25th November 2021
COACH PROFILE- ANDY YOUNG
Role title: International Coach is how I would describe myself.
What is your athletics background?
Like many I went to my local athletics club at the age of 9. I really wanted to be a sprinter, but they were more of a road running club – so they watched me sprint, but being a mainly road running club they sent me straight out for a two mile run. As such I became a middle distance runner, I went on to focus on 800m and had a fair bit of success first at Scottish schools, then I was the World Schools Champion and made GB Junior and Under 23 teams.
How did you get into coaching?
The coach who looked after me right up until the age of 18, Kenny McVey, was a Govan shipyard worker by trade. Like so many in our sport he was volunteer who came to the sport late when his son took up athletics. A family man with commitments away from the track, he would oversee my training three times a week. But I was really interested in getting the knowledge around coaching, so I decided as early as 15 years old I would start attending the coaching courses and seminars so that I could supplement my own training with those extra bits.
When I went to University at Loughborough I was coached by George Gandy which was a big influence. And I had the opportunity to go away and train at altitude with most of the top distance runners in the UK at that time, so from a young age I was able to observe close up what was involved in being a top athlete. There was also great opportunities to attend national squad and training weekends organised by the likes of Norman Poole, Dave Newnham and others so again I was provided with the opportunity to expand my knowledge on various aspects of the sport and coaching. In the years since I left Loughborough I spent a bit of time with John Montgomery, Craig Winrow, and Tommy Boyle. With all these experiences I have obviously learned and it is reflected in my coaching you see today.
What’s your coaching philosophy?
First of all, I like to make sure whatever I do, I like it to be balanced across speed, endurance and strength & conditioning.
But ultimately, I like to make sure there is focus and attention to detail, getting the most out of every session. Everything I coach has a purpose to the final product, and my approach or philosophy is that if it is part of the session then it has a reason.
What excites you about your job?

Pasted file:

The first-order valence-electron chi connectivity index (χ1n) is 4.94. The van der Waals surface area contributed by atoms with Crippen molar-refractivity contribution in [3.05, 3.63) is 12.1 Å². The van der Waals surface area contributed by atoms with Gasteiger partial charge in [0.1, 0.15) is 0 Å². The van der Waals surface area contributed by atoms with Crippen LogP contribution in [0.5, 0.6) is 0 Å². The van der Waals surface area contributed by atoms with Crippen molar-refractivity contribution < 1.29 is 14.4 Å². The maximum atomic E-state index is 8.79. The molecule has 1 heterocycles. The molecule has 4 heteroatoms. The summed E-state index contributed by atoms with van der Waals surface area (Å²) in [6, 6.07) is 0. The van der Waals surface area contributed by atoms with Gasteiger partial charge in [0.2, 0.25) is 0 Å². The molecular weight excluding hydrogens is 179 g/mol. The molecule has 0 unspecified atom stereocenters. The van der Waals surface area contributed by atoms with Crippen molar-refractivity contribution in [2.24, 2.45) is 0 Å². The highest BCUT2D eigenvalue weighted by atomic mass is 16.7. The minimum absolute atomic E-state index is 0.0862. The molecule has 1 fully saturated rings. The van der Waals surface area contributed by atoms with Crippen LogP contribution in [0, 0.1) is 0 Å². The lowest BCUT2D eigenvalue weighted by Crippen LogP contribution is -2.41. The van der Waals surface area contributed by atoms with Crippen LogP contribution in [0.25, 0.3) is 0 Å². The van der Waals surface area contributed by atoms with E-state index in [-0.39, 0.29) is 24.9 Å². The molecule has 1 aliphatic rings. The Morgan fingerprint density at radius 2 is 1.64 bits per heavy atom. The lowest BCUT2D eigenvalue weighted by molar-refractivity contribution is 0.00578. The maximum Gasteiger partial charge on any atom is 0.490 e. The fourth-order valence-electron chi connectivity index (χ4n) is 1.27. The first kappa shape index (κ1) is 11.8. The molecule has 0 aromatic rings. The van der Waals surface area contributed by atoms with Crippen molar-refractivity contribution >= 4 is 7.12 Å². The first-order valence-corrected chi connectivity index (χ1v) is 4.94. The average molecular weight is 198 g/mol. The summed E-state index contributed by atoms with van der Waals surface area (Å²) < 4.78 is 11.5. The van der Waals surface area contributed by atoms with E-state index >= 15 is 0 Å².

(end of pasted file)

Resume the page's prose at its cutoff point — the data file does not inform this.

Fundamentally I love what I do. And its quite interesting when someone says to me ‘you should go for this job or this post’ and I just say ‘but I’m already doing exactly what I want to do!’ When you can make a living out of something you love to do, well that’s a great thing for anyone to be able to say.
I’m fortunate I work with athletes who are both good athletes and nice people, so having people you like being around and working with makes for good set up.
Don’t get me wrong, I also still have a competitor within in me, so I love to see the athletes do well and win things. But at the same time, its not only the winning that brings satisfaction. Seeing an athlete improve can in itself be rewarding. And indeed not everyone will be major champs medallist. Seeing athletes enjoy themselves, make personal achievements, and indeed develop as people away from the track is also very rewarding.
What’s your biggest achievement or most memorable moment as a coach?
Obviously coaching Laura to Silver in Tokyo is a huge achievement, not just the medal she won but how she was the first Scot since 1988 to medal. It means a lot knowing how hard athletes work and what went into it. But medals aside, sometimes the really memorable moment is a breakthrough performance or a significant PB for an athlete.
What are some of your aspirations for 2022 onward?
2022 will be a very exciting year and looking at next summer and knowing Paris is but two years on from then makes it seem like it will come round very quickly. With the World Championships, Commonwealth Games and European Championships there is a lot for the athletes to enjoy and I’m looking forward to seeing others start to break through.
I had asked athletes if they wanted a slightly easier year, I’m keen they enjoy it – but they enjoy racing so much they didn’t want to hear of it, so as long as they are enjoying it and competing is what makes them happy then there is a lot we can aim at in 2022.